ROCKY VIEW— Opening up their gates to the general public, local farmers and producers across the province will be participating in Open Farms Days on Saturday (Aug. 14) and Sunday (Aug. 15).
Open Farm Days market coordinator Nicola Doherty said the 2021 Open Farm Days marks the return to an event that will be more recognizable for guests.
“It’s looking more like 2019. We’re kind of getting a little bit back to pre-pandemic stuff,” Doherty said.
The event first launched in 2013 as a way to connect Albertans with local producers and farmers. Since its inception, it has grown exponentially, while continuing to celebrate the province's agricultural sector.
This year guests will be required to register to visit farms in advance help hosts estimate how many people will be stopping by for a visit.
“These are their farms … They’re not usually run as an event so it really does help them plan for the event,” Doherty said.
To make the most of Open Farm Days, Doherty recommends exploring farms you would be interested in visiting in advance online and planning the day around the time spent at the facility and how long of a drive it is between different farms.
“Plan around what’s really important for you to see and what you would really like to see and then go from there,” Doherty said.
Open Farm Days serves as a great opportunity for people unfamiliar with farm and rural life, curious about food production in Alberta or those looking for a free fun family activity to engage in agritourism. She added the day is an educational experience allowing producers and consumers to connect in the farmyard.
“It gets you out to rural communities that you may not have ever gone out to before and discover really great towns and really great people,” Doherty said.
For those participating in Open Farm Days, Doherty said, to keep in mind many farms will have food to eat or take home so she suggests bringing cash to purchase treats and a cooler for safe storage of fresh products.
When visiting a farm, it is also important to wear appropriate shoes and have clothes appropriate for the weather. She added any family pets should also stay at home as participating facilities are working farms and pets have the potential to cause conflict.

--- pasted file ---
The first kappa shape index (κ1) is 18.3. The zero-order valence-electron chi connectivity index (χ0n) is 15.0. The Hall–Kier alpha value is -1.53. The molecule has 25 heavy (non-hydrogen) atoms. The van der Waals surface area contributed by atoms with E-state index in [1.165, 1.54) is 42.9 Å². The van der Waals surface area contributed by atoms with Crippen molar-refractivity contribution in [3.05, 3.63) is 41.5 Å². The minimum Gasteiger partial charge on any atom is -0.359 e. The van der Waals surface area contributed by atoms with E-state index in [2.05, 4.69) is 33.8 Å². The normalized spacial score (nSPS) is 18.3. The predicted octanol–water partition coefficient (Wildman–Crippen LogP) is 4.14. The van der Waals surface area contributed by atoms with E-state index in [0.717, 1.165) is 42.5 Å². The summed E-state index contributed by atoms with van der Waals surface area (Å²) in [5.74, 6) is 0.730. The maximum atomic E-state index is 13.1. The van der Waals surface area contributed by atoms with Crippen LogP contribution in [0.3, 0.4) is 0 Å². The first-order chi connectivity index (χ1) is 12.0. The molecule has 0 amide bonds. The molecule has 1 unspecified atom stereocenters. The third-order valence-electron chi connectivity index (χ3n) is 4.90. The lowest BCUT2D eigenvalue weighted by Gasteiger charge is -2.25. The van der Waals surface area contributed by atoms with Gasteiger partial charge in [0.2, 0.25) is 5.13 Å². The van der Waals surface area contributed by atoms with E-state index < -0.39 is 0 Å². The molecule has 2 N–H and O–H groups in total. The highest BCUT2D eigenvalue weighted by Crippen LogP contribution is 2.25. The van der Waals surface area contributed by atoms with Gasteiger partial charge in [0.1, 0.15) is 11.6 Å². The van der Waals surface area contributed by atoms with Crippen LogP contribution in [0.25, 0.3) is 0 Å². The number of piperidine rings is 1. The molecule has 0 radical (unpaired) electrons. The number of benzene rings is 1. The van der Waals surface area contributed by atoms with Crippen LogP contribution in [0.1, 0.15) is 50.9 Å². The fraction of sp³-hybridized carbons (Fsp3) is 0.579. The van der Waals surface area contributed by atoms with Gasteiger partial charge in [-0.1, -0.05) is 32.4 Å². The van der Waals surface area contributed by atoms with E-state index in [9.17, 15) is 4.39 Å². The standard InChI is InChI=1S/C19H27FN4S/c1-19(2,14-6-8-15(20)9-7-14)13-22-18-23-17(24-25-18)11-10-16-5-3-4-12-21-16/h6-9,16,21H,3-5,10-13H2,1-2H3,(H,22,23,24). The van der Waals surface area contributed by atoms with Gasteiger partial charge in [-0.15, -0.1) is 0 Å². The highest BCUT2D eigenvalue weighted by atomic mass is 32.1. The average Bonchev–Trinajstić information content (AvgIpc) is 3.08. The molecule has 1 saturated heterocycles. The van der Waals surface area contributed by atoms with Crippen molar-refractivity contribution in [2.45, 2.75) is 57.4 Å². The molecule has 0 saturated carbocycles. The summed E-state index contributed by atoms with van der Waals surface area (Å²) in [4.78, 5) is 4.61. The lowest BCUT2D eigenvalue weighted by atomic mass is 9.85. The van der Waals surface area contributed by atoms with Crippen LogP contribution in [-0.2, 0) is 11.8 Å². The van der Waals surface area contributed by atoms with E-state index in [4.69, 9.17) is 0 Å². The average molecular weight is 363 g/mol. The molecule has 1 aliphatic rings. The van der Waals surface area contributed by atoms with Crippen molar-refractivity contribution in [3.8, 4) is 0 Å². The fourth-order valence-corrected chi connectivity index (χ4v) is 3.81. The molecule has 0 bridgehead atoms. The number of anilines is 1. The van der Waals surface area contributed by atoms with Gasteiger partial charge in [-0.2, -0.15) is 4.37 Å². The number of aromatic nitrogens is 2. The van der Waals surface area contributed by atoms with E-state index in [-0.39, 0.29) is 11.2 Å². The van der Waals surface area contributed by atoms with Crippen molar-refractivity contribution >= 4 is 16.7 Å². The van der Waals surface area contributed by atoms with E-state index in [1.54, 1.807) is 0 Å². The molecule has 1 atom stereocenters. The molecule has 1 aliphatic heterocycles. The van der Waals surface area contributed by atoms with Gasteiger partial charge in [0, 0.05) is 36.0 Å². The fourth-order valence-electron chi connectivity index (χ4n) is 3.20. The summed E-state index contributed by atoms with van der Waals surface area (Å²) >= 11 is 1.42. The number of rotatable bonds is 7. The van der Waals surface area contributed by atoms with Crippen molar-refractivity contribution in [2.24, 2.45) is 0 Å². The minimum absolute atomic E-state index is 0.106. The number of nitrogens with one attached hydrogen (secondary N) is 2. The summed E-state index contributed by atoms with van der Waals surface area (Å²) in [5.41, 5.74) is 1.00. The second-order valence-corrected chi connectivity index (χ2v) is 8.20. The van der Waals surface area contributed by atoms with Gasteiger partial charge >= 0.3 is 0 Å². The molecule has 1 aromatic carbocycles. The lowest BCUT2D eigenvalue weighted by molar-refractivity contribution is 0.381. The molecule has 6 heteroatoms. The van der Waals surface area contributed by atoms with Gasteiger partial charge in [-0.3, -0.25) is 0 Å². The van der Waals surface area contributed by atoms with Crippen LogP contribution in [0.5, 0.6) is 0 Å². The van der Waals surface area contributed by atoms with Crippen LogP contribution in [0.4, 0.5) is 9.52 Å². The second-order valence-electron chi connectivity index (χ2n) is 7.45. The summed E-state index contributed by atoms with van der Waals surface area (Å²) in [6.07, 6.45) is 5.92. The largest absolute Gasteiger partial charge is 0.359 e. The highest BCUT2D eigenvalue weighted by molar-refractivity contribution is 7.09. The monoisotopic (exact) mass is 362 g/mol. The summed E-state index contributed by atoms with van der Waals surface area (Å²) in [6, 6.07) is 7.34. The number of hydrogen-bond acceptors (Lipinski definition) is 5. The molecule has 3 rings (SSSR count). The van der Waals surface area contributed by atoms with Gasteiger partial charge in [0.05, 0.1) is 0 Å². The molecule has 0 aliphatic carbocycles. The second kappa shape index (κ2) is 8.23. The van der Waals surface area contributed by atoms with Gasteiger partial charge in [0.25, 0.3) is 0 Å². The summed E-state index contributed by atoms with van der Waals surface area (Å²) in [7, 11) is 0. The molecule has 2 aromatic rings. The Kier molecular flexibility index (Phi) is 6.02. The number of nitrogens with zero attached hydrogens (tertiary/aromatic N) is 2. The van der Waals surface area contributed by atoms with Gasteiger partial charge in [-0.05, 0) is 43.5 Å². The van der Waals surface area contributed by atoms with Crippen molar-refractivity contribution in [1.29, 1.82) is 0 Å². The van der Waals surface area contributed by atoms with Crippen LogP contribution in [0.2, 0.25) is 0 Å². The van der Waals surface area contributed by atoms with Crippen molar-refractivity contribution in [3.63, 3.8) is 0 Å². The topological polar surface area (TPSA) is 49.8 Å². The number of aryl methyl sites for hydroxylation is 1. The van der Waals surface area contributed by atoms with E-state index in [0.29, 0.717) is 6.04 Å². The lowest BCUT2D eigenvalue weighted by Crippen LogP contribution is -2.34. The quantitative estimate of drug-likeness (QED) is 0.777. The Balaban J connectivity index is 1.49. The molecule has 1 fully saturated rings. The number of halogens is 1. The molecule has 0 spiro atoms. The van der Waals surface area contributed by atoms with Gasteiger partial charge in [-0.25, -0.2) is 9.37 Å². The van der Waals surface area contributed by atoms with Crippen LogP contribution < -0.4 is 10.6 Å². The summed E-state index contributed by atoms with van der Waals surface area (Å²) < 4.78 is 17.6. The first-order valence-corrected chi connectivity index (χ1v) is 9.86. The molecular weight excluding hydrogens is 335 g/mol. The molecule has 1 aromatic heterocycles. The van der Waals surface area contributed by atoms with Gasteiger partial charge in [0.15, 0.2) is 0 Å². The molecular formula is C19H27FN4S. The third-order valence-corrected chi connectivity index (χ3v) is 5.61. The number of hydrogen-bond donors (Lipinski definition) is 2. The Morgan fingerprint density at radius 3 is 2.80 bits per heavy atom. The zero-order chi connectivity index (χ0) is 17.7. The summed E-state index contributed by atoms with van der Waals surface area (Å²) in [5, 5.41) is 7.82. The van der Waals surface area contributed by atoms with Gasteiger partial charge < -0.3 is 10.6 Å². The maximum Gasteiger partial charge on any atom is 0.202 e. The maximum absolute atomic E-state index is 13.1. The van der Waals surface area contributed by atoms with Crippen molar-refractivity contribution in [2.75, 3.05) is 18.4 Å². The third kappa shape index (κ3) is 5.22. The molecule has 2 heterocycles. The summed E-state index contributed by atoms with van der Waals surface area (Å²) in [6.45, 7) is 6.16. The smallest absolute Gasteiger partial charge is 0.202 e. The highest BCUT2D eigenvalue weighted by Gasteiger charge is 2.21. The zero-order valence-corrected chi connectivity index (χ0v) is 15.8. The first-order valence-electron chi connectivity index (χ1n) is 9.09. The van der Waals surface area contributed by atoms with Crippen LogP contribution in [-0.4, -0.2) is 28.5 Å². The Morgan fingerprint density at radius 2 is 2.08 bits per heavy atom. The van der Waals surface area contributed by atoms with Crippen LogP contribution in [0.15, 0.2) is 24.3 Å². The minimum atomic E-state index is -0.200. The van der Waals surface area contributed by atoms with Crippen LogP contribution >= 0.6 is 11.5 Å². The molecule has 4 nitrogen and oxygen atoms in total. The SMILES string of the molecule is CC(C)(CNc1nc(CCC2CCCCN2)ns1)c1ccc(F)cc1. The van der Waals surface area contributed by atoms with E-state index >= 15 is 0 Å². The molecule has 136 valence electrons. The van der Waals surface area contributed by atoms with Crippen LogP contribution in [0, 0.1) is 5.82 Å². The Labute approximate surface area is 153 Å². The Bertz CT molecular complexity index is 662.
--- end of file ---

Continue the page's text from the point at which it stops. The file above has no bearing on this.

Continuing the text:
“This is not the place for fashion. Go, have fun and be prepared that you are going to be on a farm so you don’t want to be wearing your nicest shoes,” Doherty said.
Dan Molyneux of Fallentimber Meadery near Water Valley said Open Farm Days serves as a great way to showcase the third-generation farm while celebrating and sharing knowledge on the process of fermentation.
The Meadery will feature mead tastings for $10 on Saturday and Sunday along with free tours of the facility from 11 a.m. to 5 p.m. The Meadery is located near the junction of Twp Road 302 and Twp Road 301a across the river.
“We feel that it's important to introduce people or educate people about what's going on at the farm,” Molyneux said. “We basically are going to take you through the entire process. From honey production, we’re going to teach you about bees. Once we have our raw honey source, we’re going to teach you about the fermentation process of honey to make mead.”
Fallentimber has participated in Open Farm Days for the past five years, taking a break in 2020 due to COVID-19.
The weekend is especially fun because it brings new faces to the farm that spans a broad range of guests looking to explore Alberta and learn more about where their food comes from.
For those visiting Fallentimber Meadery, Molyneux recommends taking their time while visiting the facility.
“Don’t rush it there’s a lot of information to take in,” Molyneux said. “Make sure to make the most of it by giving yourself ample time to take it all in.”
Gary Sweetnam’s ranch Glengary Bison will be welcoming guests into the paddock from 10 a.m. to 4 p.m. on Saturday. The ranch is located near Madden at 24203 Twp Road 280, Rocky View County.
“It gives people an outdoor experience of what we do,” Sweetnam said.
During Open Farm Days a First Nations representative will be on hand to speak to the importance of bison outside an authentic tipi, bison hair and colouring items will be available for children and a barbecue of bison smokies, water and pop will also be available to purchase at the ranch's store.
Sweetnam and Cynthia Austin have been running Glengary Bison for 25 years and see Open Farm Days as a way to connect to the general public while showcasing the bison who call the ranch home.
It is an especially exciting time to visit the ranch, Sweetnam said, as the bison are at the tail end of their calving season.
“We have April babies there right up to babies that were born right last night,” Sweetnam said. “I’ve got some friendly ones that come right up to get their picture taken.”
Glengary Bison has been participating in Open Farm Days for three or four years. During the event, they have seen more than 500 people coming and going from the ranch in a single day.
One of the goals at Glengary Bison is helping demystify where food comes from— This includes showcasing the butchery shop on site that can display the different meats available and how the other parts of the animal are used that cannot be consumed by humans.
“They can see that these animals are naturally raised on just grasses … Nothings artificial there’s no filler,” Sweetnam said.
Other farms participating in the Rocky View Area include Long Grass Studio and Workshop and Water Valley Hops. For more information visit albertaopenfarmdays.ca.